The Centre for Polish-Russian Dialogue and Understanding conducted a study about the Poles’ view on Russia. After the year 2014 the perception of Russia by Poles is getting better.

The study „Poland-Russia. Social diagnosis” was commissioned by the Centre for Polish-Russian Dialogue and Understanding in June 2020 on a sample of 1009 adult Polish people, representative for Poland’s population structure in terms of: gender, age, the size of the municipality and voivodeship.

According to the authors of the report on the study, it should allow better identification of social perception of the situation after the year 2014. The authors tried to answer such questions as if the profound crisis in the trust for Russia and Russians is still ongoing or maybe the Poles returned to seeing the Russian nation and the state separately, as they used to before the year 2014. The authors also looked for the points of contact, common issues, that could facilitate the dialogue with Russians.

The authors point out that, compared to the previous editions of the study from the years 2012 and 2014, a significant growth of positive opinion on the attitude towards Poland and Poles of the states and nations asked about is visible.

21% of respondents considered Russia as friendly towards Poland and 79% considered its attitude towards Poland as unfriendly. It means that Polish people returned to their opinions from before the year 2014. The researchers think that on one hand it can be a result of the increase of the feeling of security thanks to NATO presence and close relations with the United States – including the presence of the US military in Poland. On the other hand the opinion could have been affected by: stable economic situation, good relations with other countries and generational change. The public opinion is today under the information war, however it is not exposed to drastic, violent images of the war in Donbas and Crimea, as it was in the year 2014.

The public opinion is constantly being assured that the level of the security of Poland – thanks to the NATO presence and tightening relations with the US, which brings e.g. the presence of the US military in Poland – is far higher than before. Also the time of being the part of the European Union serves the feeling of security – same as good relations with the neighbouring countries and the EU partners and stable economic situation in Poland.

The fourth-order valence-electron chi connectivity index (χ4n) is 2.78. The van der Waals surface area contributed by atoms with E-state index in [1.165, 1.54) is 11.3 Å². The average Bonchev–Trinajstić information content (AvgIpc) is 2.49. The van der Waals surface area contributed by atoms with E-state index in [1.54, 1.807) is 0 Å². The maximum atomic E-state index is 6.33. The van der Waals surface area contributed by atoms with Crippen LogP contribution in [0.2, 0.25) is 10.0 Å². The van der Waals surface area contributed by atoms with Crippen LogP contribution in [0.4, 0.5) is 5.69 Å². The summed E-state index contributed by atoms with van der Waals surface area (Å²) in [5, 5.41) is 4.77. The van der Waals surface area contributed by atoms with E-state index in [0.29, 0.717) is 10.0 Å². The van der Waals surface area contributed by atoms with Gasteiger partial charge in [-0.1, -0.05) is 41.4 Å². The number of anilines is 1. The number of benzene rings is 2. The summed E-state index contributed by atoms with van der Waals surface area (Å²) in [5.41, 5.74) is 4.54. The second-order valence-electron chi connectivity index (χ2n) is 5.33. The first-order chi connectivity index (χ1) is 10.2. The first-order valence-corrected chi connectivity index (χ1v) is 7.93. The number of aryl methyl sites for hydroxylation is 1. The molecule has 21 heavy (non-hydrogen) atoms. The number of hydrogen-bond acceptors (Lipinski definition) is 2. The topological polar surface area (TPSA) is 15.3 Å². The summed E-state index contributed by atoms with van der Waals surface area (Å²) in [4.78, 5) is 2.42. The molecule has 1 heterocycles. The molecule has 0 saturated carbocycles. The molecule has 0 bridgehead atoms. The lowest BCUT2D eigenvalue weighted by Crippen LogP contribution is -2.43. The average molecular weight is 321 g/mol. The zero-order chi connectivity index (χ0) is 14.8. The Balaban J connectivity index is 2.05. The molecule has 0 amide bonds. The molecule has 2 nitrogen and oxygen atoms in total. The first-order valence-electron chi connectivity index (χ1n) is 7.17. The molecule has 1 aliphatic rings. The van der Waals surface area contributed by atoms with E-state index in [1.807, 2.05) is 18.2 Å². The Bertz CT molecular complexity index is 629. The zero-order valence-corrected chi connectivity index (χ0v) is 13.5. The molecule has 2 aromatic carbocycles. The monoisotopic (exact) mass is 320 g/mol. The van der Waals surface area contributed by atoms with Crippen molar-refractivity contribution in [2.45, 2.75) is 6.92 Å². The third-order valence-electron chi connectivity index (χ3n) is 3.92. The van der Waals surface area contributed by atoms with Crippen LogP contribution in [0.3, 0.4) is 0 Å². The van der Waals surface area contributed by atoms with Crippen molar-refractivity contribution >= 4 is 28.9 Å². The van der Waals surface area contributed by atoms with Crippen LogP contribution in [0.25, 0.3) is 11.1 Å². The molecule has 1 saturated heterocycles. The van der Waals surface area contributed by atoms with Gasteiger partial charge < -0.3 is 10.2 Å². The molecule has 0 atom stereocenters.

Also regarding Russia, after very hectic years of observing direct military actions in Crimea and Donbas, the public opinion is now dealing only with informational war which – even though perceived negatively – is not causing such big of a stress as aforementioned events. Also crippling generational change could have affected the change of the perception.

Poles also differentiate between their attitude towards the Russian state and ordinary Russians, whom they consider to be more favourable towards Polish people. However, Russians are considered by Poles to be the most culturally distant among all the seven Poland’s neighbours. Polish people perceive Czechs and Slovaks as culturally clostes, on slightly further positions there are Ukrainians and Lithuanians. Only 16% of Polish people see learning Russian as purposeful (the same with Chinese and Spanish languages). 39% of the respondent have chosen German, though.

Spontaneous associations with the word “Russian” are mostly positive or neutral – they refer usually to the Slavic identity, hospitality and other similarities and cultural proximities. First negative association is alcohol.

The respondents asked if Russia is modern and wealthy usually give a neutral answer for both. However, Polish people have no doubts about Russian autocracy (74% agree with this statement) and most consider it unfriendly – 45%, while only 20% – friendly. Polish people appreciate Russia’s tourist value – for 71% it is worth visiting. Two thirds of Poles declare at least basic knowledge of Russian language, 11% declare to be proficient in it. The knowledge of Russian language is declared mostly by persons over 45 years of age. 48% of respondents declared to know personally a Russian person.

61% of Poles get their knowledge of Russia from TV, 54% from Internet. 17% declare to get the first-hand knowledge – from their relatives or friends.



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